Monday, June 20, 2011


It's so nice to be able to hear a favorite poet read What happens to a dream deferred.
And here is Hughes collaborating with Charles Mingus.

I remember searching the Little Rock public library unsuccessfully for such recordings 20 years ago.  The internet makes everything too easy, but anyway:                  

Sunday, June 19, 2011


Anaerobic, subterranean prokaryotes are what one smells most here. I watch Escher draw birds landing and leaving  until I can take the methane smell no more. It's time to boogie. Out of here. Am I wasteful to drop half empty glass, and muddy clothes in the marsh?  I ask the artist to draw me naked, flying away.

Saturday, June 18, 2011

Flat tire

I have a flat tire, and I am not totally sure about how to change it.  I can drive myself, but can I change my own tire?  The unpleasant side of liberation...


Friday, June 17, 2011

I will drive myself

Joni is washing dishes and Tzippi is either asleep or very quietly reading Harry Potter under the covers.
Lately much has been in the news about women driving in Saudi Arabia.  I had decided that in solidarity with our Saudi sisters, it would be a good day to take Joni out to practice driving.  But after a long day packing, and meeting with ESL students, I fell asleep on the couch.  So, we'll drive tomorrow.

Joni can fix things, and put things together.  She sets up tents intuitively.  Somehow I thought that this would mean that she would get into a car for the first time and just drive.  After more observation, it may be a while before she is able to incorporate blind spots, turn signals, and other traffic out on the open road.

I'm glad that she is learning, but also scared.  With a car, Joni will be more independent.  She will drive herself to summer camp, her sister to ballet. She may also have opportunities to get into trouble.  Freedom always brings choices.   She might drink and drive.  She might meet boys when she is supposed to be going to band practice.  Whatever guidelines I give her, please believe there will be a way around them.  Joni is an excellent daughter.  I trust her.  But this is planet Earth, I am a mother, and I worry.

All of this is just to say,  I understand the desire to limit other people's freedoms.  If minimizing Joni's choices gives me control, or at least a delusion of control...I sort of like the idea.   However, I also understand how futile, petty, and dehumanizing the act of limiting other peoples freedoms can be.. I do not want my daughter to get into trouble, but I want her to become independent. I want her to realize that her choices inform the quality and direction of her life.   I will drive myself is a good slogan for the women trying to bring about change in Saudi, and also a good metaphor.  No matter how much we need one another, it is wise to drive your own car and to direct your own life.

Wednesday, June 15, 2011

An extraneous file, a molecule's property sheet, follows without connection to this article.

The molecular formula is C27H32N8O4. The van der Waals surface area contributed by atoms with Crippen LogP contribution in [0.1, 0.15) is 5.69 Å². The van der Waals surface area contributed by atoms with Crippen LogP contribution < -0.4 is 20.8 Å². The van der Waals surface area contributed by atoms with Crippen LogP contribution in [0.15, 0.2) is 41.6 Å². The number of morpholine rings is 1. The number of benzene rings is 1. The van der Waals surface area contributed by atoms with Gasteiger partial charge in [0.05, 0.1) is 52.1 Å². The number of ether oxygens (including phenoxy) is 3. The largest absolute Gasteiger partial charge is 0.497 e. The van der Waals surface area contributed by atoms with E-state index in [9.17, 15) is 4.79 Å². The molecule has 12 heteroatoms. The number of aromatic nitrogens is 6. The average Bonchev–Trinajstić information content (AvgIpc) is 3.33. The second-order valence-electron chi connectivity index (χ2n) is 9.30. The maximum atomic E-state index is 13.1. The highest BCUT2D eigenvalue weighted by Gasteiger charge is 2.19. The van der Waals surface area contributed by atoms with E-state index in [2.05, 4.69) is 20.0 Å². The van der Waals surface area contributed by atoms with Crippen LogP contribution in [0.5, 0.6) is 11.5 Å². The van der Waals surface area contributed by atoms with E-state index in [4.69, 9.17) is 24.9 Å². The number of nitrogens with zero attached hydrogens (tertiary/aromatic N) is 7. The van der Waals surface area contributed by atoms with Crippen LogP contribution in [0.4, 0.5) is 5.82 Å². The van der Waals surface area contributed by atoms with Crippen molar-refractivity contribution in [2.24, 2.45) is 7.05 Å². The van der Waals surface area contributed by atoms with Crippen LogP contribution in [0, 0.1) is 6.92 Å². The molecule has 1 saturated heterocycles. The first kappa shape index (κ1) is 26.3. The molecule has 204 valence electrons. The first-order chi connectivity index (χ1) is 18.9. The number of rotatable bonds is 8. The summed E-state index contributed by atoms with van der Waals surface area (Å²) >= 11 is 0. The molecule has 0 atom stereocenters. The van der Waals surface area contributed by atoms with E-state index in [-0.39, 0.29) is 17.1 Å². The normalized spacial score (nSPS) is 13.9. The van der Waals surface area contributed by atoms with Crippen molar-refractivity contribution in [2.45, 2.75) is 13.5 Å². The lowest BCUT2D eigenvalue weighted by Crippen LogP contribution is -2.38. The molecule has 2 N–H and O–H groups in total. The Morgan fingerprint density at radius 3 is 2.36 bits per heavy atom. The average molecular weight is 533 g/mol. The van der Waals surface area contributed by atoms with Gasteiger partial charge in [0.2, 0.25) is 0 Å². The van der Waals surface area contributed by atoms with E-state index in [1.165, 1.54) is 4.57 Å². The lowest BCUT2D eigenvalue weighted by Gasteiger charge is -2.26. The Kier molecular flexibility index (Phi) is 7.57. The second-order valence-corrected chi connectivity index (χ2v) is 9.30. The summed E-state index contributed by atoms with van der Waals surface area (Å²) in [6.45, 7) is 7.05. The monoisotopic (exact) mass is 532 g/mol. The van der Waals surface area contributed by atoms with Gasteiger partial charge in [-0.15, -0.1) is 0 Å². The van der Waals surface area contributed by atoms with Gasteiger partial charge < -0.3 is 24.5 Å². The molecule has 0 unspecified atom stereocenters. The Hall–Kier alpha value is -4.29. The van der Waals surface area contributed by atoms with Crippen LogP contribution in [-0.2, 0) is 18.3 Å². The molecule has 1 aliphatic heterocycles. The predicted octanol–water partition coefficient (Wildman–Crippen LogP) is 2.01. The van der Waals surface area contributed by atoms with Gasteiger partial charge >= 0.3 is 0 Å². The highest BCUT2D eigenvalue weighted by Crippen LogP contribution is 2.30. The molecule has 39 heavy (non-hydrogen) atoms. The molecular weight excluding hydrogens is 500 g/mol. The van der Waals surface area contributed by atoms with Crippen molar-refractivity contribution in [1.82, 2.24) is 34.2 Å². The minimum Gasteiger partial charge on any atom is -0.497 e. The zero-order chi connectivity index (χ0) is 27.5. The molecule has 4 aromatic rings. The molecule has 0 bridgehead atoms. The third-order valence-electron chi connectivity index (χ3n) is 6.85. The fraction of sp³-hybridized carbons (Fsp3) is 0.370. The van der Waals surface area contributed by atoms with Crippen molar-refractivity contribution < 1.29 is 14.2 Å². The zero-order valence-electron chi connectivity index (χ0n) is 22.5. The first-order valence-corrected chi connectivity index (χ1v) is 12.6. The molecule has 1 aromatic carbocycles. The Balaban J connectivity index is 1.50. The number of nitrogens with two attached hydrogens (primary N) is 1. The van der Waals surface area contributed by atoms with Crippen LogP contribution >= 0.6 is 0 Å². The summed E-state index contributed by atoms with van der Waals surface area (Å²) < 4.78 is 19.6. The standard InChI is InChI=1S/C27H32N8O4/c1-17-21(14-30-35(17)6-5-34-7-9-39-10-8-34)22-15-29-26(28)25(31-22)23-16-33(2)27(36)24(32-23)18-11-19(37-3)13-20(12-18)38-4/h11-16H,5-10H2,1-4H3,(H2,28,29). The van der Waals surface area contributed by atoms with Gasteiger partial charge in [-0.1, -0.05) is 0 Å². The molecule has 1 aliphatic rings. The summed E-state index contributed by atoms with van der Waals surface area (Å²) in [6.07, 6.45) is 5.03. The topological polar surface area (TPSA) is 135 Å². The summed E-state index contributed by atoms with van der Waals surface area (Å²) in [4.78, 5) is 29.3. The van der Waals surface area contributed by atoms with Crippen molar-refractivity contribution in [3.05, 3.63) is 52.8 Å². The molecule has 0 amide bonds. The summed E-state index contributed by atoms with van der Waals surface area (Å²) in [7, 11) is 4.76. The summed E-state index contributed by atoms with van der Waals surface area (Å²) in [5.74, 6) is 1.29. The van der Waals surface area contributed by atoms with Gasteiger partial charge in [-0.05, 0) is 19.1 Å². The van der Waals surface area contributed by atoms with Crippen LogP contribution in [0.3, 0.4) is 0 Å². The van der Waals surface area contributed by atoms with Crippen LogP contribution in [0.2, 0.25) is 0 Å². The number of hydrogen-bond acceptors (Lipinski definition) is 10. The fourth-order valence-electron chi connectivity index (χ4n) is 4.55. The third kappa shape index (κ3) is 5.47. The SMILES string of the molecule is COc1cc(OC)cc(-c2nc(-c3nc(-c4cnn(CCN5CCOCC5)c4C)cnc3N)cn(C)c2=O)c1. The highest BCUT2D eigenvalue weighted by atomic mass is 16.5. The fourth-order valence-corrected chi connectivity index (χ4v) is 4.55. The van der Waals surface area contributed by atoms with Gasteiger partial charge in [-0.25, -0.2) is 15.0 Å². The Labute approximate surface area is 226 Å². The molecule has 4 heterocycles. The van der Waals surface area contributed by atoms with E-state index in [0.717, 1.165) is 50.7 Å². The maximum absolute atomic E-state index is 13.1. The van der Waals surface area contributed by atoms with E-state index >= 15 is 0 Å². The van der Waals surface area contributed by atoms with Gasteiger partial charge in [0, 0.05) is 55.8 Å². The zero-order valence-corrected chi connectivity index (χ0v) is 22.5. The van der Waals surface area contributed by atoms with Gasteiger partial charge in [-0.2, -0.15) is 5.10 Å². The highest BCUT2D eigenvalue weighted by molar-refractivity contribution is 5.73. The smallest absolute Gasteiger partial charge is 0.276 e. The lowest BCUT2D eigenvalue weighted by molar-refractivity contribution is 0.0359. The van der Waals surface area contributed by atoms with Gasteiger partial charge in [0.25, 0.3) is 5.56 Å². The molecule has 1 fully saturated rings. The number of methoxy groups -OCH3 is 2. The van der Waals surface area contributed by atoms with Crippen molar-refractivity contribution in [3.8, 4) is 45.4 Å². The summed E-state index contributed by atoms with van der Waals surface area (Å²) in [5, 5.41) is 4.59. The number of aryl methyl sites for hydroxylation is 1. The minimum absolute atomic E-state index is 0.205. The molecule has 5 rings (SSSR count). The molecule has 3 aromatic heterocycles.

Good man

 We met almost twenty years ago,  both of us negotiating with a ticket taker for admittance into a sold out Alan Ginsburg reading.   We have been friends ever since.  We know little about each others' depths, but at the same time give mutual emotional support.  We may not be in touch for months, a year, but our bond remains.   Since Joni was born,  he has been lifting weights to intimidate potential suitors someday ( when she was nine he could do pull-ups with her hanging on to his bicep). He has been there for both daughters. Not a day to day presence, but always present.

 His mother recently told him that he doesn't know what it's like to be a black man, and what can I know or say about that?  I think he's a good man, one of the best.  He gets mad when his mother talks crazy. He leaves her house for a while, but eventually returns.  He calls me to vent, then returns to do yard work, housework, whatever his mother needs.  My friend used to travel: Cuba, London, Mexico. Now he works all the time.  He likes to listen to jazz on Sunday afternoons, and has been engaged too long to a man who doesn't like jazz.  He has no biological children, but he's getting Father's Day love from my daughters.

Tuesday, June 14, 2011

Man waits

While his mother and I work in the cool, he spreads mulch.  He does odd jobs and waits for things set in motion to move more definitively. He waits for the hiring freeze to end.  He waits to talk to a lawyer, and for child protective services to do their job.  Mostly, he waits to get custody of his son.   A scattered, sarcastic kid, he has risen to the challenges of fatherhood thus far; Sunday will only be his first, maybe second, Father's Day.  I hope that he gets his son soon, and that they lock the child's mother up for a long time. That would be justice.  And that would bring his mother, my friend, peace.

Monday, June 13, 2011

Horse bones

Mother made us carry the sun-bleached horse bones back to the truck. We were at a picnic, somewhere in Texas.  One of my old step-dad's distant relatives had killed and was roasting a pig.   My mother happened upon horse bones, scattered in a field; for her this was hitting the jackpot. I didn't want to help haul the bones, but what choice did I have?

Today I put the bones, labeled so that a child can reconstruct the leg, and skull in a box.  When my mother retired from teaching, she passed them on to me. I also have her fossils, writing rubrics, rock collections, 24 cards, and seedpods. Works that I have made also go into the boxes.  I pack homemade lung model, polydensity bottle, toy bicycles made of trash, and other treasures collected for the classroom .  Things that I've collected, and things that my mother collected fill box after box.

Last year

A year ago today, Joni and I walked down the airplane steps into a muggy, hot night.  A lit up Akwaaba sign directed us across the tarmac into the airport.   It was not a mundane thing to us, standing in Accra.  It was real because we saw the signs, but it was also unbelievable. We had no holy, or important reason to visit, just an invitation, and the desire to go.  I felt lucky and happy to live for the short time with Madame and her family; their hospitality will stay with me.  To be able to take my daughter along was pure pleasure.